Error 404--Not Found

From RFC 2068 Hypertext Transfer Protocol -- HTTP/1.1:

10.4.5 404 Not Found

The server has not found anything matching the Request-URI. No indication is given of whether the condition is temporary or permanent.

If the server does not wish to make this information available to the client, the status code 403 (Forbidden) can be used instead. The 410 (Gone) status code SHOULD be used if the server knows, through some internally configurable mechanism, that an old resource is permanently unavailable and has no forwarding address.

Error 404--Not Found

Error 404--Not Found

From RFC 2068 Hypertext Transfer Protocol -- HTTP/1.1:

10.4.5 404 Not Found

The server has not found anything matching the Request-URI. No indication is given of whether the condition is temporary or permanent.

If the server does not wish to make this information available to the client, the status code 403 (Forbidden) can be used instead. The 410 (Gone) status code SHOULD be used if the server knows, through some internally configurable mechanism, that an old resource is permanently unavailable and has no forwarding address.

Global Viewpoints
Shrinking electric cars


Nissan offers the Hypermini two-seat EV to the Japanese public.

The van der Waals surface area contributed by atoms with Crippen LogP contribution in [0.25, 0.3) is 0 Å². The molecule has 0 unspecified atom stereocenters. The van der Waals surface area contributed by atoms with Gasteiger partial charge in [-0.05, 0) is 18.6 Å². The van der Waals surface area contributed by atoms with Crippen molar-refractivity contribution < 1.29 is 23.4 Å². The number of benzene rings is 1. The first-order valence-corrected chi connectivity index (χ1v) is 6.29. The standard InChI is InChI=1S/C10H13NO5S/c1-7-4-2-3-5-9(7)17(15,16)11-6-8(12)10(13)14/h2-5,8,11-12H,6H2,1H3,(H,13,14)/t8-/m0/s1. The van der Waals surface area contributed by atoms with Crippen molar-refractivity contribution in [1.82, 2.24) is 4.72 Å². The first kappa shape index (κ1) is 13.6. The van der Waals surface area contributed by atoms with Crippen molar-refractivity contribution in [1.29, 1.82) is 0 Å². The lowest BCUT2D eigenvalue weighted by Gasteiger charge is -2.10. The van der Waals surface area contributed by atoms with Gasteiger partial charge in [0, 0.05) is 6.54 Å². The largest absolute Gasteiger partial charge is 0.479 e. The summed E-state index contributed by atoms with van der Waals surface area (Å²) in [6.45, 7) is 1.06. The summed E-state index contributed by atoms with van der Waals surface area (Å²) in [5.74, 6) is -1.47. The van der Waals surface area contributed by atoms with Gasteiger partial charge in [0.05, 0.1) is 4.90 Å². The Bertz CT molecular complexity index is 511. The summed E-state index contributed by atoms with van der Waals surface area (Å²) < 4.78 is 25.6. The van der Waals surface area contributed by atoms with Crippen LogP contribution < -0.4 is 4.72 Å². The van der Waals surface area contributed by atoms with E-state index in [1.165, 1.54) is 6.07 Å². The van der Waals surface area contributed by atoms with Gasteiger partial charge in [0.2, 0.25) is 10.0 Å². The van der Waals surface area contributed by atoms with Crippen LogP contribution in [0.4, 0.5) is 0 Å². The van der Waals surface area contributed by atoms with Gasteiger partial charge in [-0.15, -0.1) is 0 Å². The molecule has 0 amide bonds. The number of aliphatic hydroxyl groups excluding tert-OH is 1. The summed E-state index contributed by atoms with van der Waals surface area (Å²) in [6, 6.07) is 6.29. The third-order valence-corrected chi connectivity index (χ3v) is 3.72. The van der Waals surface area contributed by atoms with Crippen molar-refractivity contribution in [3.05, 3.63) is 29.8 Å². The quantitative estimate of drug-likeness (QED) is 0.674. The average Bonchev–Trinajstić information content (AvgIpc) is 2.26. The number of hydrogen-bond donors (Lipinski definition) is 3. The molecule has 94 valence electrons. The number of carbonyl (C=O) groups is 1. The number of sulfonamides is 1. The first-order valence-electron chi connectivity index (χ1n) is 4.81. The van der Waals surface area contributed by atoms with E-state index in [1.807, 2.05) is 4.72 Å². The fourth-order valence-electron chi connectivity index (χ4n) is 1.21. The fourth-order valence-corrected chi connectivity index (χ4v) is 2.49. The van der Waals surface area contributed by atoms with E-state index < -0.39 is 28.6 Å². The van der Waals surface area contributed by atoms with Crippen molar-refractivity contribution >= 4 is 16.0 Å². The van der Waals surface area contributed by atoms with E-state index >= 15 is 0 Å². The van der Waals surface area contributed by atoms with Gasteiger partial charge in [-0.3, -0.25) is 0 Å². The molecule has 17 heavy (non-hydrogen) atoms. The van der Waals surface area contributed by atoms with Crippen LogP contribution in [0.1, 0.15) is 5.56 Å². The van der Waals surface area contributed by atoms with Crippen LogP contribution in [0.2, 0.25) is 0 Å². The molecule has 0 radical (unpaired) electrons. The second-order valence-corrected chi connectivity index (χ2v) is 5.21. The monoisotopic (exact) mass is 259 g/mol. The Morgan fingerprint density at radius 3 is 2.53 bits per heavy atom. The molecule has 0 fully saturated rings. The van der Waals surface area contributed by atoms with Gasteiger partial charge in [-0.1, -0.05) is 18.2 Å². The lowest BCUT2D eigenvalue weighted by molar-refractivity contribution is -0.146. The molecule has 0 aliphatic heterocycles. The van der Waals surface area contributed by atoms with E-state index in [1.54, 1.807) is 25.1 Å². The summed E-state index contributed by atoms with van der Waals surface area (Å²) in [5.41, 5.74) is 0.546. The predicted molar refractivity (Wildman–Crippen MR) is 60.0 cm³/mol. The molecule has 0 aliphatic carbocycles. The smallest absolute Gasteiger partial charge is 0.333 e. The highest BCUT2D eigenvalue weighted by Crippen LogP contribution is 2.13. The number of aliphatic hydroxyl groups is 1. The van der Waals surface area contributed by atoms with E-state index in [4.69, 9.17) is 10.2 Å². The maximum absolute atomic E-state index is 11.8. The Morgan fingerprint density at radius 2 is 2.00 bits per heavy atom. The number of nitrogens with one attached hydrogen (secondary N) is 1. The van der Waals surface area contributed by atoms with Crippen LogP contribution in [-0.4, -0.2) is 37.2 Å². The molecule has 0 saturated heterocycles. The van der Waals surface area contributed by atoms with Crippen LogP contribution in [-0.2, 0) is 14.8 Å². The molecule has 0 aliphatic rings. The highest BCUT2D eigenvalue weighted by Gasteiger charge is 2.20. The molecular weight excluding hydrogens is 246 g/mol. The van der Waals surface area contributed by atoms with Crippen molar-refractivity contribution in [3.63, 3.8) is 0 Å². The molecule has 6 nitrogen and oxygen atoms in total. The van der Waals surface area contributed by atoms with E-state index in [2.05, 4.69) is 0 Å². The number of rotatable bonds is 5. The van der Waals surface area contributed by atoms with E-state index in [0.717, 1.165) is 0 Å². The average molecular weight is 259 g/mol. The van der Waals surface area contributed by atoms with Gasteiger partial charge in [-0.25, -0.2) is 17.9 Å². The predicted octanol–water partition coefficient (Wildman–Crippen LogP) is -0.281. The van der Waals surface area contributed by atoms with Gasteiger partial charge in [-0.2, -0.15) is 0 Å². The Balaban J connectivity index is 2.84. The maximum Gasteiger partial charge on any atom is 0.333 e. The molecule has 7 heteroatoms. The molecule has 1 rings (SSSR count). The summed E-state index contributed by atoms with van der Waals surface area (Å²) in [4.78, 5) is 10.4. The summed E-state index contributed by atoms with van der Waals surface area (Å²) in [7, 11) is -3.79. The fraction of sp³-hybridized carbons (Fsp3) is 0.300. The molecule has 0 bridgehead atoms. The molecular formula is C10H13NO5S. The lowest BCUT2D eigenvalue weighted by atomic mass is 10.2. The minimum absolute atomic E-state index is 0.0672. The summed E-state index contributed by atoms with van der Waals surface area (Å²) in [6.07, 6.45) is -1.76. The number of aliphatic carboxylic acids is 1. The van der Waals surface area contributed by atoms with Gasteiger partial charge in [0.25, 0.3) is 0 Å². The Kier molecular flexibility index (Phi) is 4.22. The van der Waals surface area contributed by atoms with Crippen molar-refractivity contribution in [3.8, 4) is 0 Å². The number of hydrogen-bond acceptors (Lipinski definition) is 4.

The Hypermini's lithium-ion battery pack.


Toyota built a fleet of 50 e-Com EVs for inner city, community trials.


One of the e-Com depots in Toyota City where the mini EV may be rented.


Honda's ICVS program includes a small fleet of the City Pal in its Motegi race track and automotive theme park complex.


Mitsubishi MEEV-II is a prototype two-seat EV for inner community use.


The MEEV-II's aluminum body structure.


The MEEV-II lithium-ion battery pack.

Several Japanese auto manufacturers are now turning their attention from normal-size (four/five-seat) electric cars to two-seat mini "community" runabouts.

For the former category, Honda delivered its Civic-platform-derived EV-Plus to 300 lease customers in the U.S. and 15 in Japan. EV-Plus production at the Takanezawa special-vehicle plant (which also produces the all-aluminum NSX supercar, the S2000 roadster, and the Insight gasoline/electric hybrid) ceased in spring of 1999. Nissan produced 60 Altra EVs for American customers and 3 Renessa EVs for Japan, and likewise wrapped up the program. Toyota is pressing on with the RAV4-based EV, of which about 330 units have been delivered since its introduction in 1995.

A new crop of micro EVs are intended for vehicle sharing within urban and suburban communities, with a number of such experimental projects being planned by OEMs and municipal agencies. Nissan launched a most ambitious plan with its Hypermini micro car, in contrast to its cautious entry in the increasingly competitive ICE/electric hybrid segment. Its initial sales plan of 150 units is a drop in the electric pond, yet it is the largest in the micro segment, and Nissan is the first company to announce the price: 4 million ($38,500 at a $1 to 104 exchange rate) per vehicle, including a recharging unit. Because of this high price for its diminutive size and limited people and luggage capacity, it is primarily intended for fleet buyers, such as government, municipal, and corporate community transportation operators and planners.